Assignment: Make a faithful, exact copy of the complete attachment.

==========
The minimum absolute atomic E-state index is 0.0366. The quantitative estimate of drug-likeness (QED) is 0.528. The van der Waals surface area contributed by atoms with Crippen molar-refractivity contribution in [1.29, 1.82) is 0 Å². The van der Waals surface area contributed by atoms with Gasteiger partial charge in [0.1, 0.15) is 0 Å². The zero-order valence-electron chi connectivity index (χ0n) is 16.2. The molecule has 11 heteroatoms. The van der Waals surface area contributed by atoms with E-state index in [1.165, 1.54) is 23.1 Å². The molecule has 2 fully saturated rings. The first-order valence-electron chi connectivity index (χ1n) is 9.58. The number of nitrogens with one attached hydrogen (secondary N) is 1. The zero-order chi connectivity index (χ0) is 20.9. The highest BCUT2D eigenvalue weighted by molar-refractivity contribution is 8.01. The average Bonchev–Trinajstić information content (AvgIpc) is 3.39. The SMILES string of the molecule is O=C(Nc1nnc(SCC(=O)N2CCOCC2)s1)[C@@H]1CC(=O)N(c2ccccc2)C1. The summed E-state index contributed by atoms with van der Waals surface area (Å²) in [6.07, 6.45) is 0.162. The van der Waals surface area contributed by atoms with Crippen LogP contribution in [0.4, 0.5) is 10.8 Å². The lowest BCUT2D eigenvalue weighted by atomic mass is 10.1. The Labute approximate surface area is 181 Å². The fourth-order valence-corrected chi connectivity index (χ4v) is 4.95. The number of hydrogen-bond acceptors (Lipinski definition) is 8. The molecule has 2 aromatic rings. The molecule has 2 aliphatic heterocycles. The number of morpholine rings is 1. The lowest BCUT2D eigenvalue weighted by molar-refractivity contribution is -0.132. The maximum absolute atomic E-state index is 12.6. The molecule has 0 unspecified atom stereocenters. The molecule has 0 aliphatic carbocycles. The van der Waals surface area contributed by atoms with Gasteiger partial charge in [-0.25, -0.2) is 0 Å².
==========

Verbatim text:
The minimum absolute atomic E-state index is 0.0366. The quantitative estimate of drug-likeness (QED) is 0.528. The van der Waals surface area contributed by atoms with Crippen molar-refractivity contribution in [1.29, 1.82) is 0 Å². The van der Waals surface area contributed by atoms with Gasteiger partial charge in [0.1, 0.15) is 0 Å². The zero-order valence-electron chi connectivity index (χ0n) is 16.2. The molecule has 11 heteroatoms. The van der Waals surface area contributed by atoms with E-state index in [1.165, 1.54) is 23.1 Å². The molecule has 2 fully saturated rings. The first-order valence-electron chi connectivity index (χ1n) is 9.58. The number of nitrogens with one attached hydrogen (secondary N) is 1. The zero-order chi connectivity index (χ0) is 20.9. The highest BCUT2D eigenvalue weighted by molar-refractivity contribution is 8.01. The average Bonchev–Trinajstić information content (AvgIpc) is 3.39. The SMILES string of the molecule is O=C(Nc1nnc(SCC(=O)N2CCOCC2)s1)[C@@H]1CC(=O)N(c2ccccc2)C1. The summed E-state index contributed by atoms with van der Waals surface area (Å²) in [6.07, 6.45) is 0.162. The van der Waals surface area contributed by atoms with Crippen LogP contribution in [0.4, 0.5) is 10.8 Å². The lowest BCUT2D eigenvalue weighted by atomic mass is 10.1. The Labute approximate surface area is 181 Å². The fourth-order valence-corrected chi connectivity index (χ4v) is 4.95. The number of hydrogen-bond acceptors (Lipinski definition) is 8. The molecule has 2 aromatic rings. The molecule has 2 aliphatic heterocycles. The number of morpholine rings is 1. The lowest BCUT2D eigenvalue weighted by molar-refractivity contribution is -0.132. The maximum absolute atomic E-state index is 12.6. The molecule has 0 unspecified atom stereocenters. The molecule has 0 aliphatic carbocycles. The van der Waals surface area contributed by atoms with Gasteiger partial charge in [-0.25, -0.2) is 0 Å².